One of the landmark scenes in Morten Tyldum’s outer space thriller Passengers features starship passenger Aurora Jane (Jennifer Lawrence) taking a dip in the ship’s swimming pool. When the anti-gravity fails, Aurora is pulled into a large droplet of water hovering in the air.

Making the scene possible would require a combination of a real pool set built in Atlanta, shots of Lawrence filmed underwater, and extensive digital fluid simulations. These elements were brought together by visual effects studio MPC.

Cartoon Brew spoke to overall visual effects supervisor Erik Nordby about how the sequence was made, including the surprising findings behind researching zero gravity water and having to hold back on animating the water into too much of a creature.

Researching zero gravity water

One of the first things tackled by Nordby and MPC was how to simulate the water as it rose from the pool. Although still an incredibly difficult element to simulate, water in the form of waves or oceans has been done quite effectively in several recent films. But water from a swimming pool in zero gravity – that was a different story.

MPC therefore went through a round of R&D for how the water floating out of the pool would look. This began by simply moving sliders in the simulation software that dealt with gravity. “That applied a very maths-correct look to it,” said Nordby. “I guess it just meant that the people are doing the jobs that they’re supposed to be doing when they’re designing these sims!”

However, as tests continued the look had moved into what Nordby described as a “massive gelatinous bubble,” which didn’t initially feel as convincing as it could be. That’s when the R&D turned to what had actually been done for real with water in space, specifically on the International Space Station. And, it transpired, zero gravity water does look like gelatinous balls of water.

The swimming pool set.
The swimming pool set.

That look was then combined with a very specific direction from Tyldum, who wanted these bubbles to be something very terrifying but also very beautiful. MPC soon realized that what might work in this way was slow motion water. “Audiences are very sophisticated when it comes to intense slow motion, which is all over the internet – all that 10,000 frames per second stuff,” said Nordby.

“As soon as we didn’t just have the water floating, but rather we interrupted it in an extraordinarily slow way, then it still felt in zero gravity, but also fell into a world that made sense. It felt like something an audience had seen before and therefore felt real.”

MPC then built up caches and caches of the ultra-slow motion water in their software which then interacted with larger volumes of water, too. In total it involved simulating 180,000 gallons of water, along with secondary slow-motion splash elements, plus aerated bubbles, and other atmospheric elements.

Shooting Jennifer Lawrence in zero-g

As the water begins to lift into the air, so too does Aurora. The approach to filming Jennifer Lawrence took several turns. The filmmakers considered shooting the actress ‘dry for wet,’ meaning not immersing her in water at all. But since testing could not take place until the pool itself had been built (in the parking lot outside of the film stages in Atlanta), the ultimate method of shooting became ‘wet for wet,’ i.e., filming in the actual filled-up pool.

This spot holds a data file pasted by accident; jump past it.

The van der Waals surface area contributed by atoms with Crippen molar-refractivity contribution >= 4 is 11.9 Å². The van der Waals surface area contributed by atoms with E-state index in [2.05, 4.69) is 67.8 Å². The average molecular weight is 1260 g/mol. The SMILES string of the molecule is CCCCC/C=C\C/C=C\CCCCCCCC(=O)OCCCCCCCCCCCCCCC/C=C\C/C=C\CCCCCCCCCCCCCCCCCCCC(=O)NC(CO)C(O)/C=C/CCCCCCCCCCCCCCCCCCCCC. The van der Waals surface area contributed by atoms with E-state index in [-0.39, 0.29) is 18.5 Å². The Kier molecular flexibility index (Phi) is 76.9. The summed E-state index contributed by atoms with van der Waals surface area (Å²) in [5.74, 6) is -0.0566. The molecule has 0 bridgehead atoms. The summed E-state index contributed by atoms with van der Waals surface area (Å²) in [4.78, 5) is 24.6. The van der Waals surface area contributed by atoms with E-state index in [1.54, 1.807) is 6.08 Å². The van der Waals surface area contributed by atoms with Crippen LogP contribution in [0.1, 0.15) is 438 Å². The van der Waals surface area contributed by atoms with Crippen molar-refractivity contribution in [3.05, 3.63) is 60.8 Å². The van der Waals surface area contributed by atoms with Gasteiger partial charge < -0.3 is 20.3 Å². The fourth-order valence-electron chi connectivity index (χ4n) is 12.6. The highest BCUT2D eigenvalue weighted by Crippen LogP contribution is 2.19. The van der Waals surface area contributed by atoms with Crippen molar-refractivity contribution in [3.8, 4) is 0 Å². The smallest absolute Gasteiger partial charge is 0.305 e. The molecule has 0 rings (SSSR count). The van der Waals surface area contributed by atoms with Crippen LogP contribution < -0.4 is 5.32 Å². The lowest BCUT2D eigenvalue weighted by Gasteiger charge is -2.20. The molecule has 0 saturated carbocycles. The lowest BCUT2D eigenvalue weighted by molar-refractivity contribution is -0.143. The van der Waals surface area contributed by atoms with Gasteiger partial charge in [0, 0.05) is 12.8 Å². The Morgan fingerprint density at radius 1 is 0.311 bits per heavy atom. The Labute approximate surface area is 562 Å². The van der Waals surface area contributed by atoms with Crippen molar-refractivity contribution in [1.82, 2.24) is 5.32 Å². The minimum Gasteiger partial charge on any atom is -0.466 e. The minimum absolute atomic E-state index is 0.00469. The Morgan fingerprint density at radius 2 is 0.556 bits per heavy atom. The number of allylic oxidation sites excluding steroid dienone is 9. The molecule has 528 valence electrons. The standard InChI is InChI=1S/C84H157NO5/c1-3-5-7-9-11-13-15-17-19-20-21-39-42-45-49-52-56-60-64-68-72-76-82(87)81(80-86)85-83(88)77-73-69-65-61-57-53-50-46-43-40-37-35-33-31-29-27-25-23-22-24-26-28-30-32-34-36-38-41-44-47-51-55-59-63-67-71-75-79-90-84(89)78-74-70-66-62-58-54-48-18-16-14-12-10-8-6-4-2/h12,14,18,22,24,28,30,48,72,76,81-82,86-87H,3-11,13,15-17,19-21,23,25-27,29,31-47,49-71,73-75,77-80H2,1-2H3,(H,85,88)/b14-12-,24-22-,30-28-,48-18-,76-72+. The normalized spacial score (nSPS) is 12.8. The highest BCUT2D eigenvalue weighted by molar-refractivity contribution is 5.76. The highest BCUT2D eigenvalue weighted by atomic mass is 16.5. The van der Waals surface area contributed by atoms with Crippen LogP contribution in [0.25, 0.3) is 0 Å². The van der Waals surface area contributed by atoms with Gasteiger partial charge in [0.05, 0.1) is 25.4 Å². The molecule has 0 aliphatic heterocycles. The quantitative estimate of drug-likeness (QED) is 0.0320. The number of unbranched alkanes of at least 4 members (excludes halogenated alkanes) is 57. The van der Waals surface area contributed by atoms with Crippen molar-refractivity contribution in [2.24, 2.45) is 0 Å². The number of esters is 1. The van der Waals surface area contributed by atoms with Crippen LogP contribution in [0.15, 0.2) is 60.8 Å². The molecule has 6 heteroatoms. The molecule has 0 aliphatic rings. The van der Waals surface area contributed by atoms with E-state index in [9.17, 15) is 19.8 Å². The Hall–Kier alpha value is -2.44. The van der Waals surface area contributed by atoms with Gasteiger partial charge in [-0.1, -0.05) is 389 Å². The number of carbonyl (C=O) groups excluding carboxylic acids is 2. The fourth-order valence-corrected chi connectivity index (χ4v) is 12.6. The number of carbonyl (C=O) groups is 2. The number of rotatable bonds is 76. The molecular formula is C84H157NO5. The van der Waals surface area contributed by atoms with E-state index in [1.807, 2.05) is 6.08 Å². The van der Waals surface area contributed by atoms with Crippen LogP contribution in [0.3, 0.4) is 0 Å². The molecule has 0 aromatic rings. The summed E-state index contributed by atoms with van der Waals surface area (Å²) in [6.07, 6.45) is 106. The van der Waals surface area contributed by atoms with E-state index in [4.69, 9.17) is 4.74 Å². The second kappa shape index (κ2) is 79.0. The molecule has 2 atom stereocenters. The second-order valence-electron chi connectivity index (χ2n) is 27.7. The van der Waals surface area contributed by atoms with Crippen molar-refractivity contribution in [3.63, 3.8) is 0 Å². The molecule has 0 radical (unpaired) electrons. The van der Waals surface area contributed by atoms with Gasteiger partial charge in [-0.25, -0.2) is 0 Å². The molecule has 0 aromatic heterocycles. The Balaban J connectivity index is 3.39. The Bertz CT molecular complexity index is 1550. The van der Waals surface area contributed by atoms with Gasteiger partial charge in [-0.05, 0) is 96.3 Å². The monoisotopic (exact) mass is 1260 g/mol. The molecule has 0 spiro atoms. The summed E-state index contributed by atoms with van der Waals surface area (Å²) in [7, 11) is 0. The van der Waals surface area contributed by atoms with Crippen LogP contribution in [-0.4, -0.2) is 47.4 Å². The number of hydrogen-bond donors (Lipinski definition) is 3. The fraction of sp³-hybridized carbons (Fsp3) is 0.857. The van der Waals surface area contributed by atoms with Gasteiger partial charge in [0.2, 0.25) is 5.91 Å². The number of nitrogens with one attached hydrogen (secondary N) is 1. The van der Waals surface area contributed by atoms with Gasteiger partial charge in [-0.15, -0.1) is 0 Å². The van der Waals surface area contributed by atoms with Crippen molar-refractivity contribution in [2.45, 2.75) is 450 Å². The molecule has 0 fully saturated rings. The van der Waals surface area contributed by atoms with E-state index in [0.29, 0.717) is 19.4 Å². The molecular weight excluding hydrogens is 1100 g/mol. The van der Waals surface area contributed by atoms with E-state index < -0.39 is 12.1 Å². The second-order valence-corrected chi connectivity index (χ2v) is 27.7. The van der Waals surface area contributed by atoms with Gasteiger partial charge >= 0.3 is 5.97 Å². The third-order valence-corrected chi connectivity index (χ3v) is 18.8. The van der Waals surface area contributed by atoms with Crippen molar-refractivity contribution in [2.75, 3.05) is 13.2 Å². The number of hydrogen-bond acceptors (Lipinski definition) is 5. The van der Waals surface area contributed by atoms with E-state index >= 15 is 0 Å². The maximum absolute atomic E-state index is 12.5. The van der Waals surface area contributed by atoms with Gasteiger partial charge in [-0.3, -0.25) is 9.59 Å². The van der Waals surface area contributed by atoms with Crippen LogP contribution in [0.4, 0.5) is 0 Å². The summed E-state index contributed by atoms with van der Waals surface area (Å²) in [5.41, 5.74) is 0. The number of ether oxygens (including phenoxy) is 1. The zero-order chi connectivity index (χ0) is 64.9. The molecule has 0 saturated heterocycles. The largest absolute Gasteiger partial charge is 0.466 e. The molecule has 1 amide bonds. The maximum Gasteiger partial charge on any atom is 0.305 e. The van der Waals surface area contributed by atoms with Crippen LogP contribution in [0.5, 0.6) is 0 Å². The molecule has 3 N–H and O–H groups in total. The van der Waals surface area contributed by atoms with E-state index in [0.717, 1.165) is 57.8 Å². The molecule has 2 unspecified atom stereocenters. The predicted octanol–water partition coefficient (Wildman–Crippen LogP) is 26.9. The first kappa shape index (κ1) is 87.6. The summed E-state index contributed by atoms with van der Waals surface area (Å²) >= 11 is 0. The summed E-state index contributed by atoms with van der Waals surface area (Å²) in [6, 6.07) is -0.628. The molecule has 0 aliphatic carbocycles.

“I spoke to Jen about what that would mean and, with the stunt co-ordinator and special effects, we ran her through what we would need Jen to do,” said Nordby. “She was completely game. She’s very self-deprecating so her comeback was, she’ll try it but she might suck. But she didn’t suck; she was great.”

A final shot from the sequence featuring visual effects by MPC.
A final shot from the sequence featuring visual effects by MPC.

The ‘wet for wet’ shooting effectively involved shooting with an underwater camera system against an underwater greenscreen. Lawrence or her stunt double performed scenes while safety divers stood by. This included shots where the character would still be affected by zero-g, to a point. “At the end of the day it was getting her in a place where the buoyancy of the human body didn’t work against us,” noted Nordby.

A large amount of ‘techvis’ had also been carried out earlier to work out which body and camera positions adequately showed the effects of zero gravity. That governed how the scenes were shot, and a subsequent shoot after principal photography in another tank to acquire several close-up shots of Lawrence provided additional material. Since this was later in the schedule, it also meant MPC had had some time to work out how much of the initial ‘wet for wet’ photography could be used – one lesson learnt was to film the new shots in super-clear water which helped with compositing.

Finalizing the scene

The final shots were then a combination of all these things – the practical pool set, digital water, and elements of Lawrence – and occasionally a digital double of the actress. What made the scene that much more dramatic was a push from the director to not necessarily give the water any extra character.

The action unfolds on the starship Avalon.
The action unfolds on the starship Avalon.

“It kind of snuck up on us,” admitted Nordby, “where, as we pushed this water around, it started to feel like a water monster that was out to get Jennifer. But that’s not what Morten wanted. He wanted it to feel like it was just doing what it would do regardless of anyone else in the room, and that Aurora just happens to be caught in it. Essentially it’s a microcosm of the larger storyline which is that they’re trapped on this luxurious ship but it’s also their prison.”

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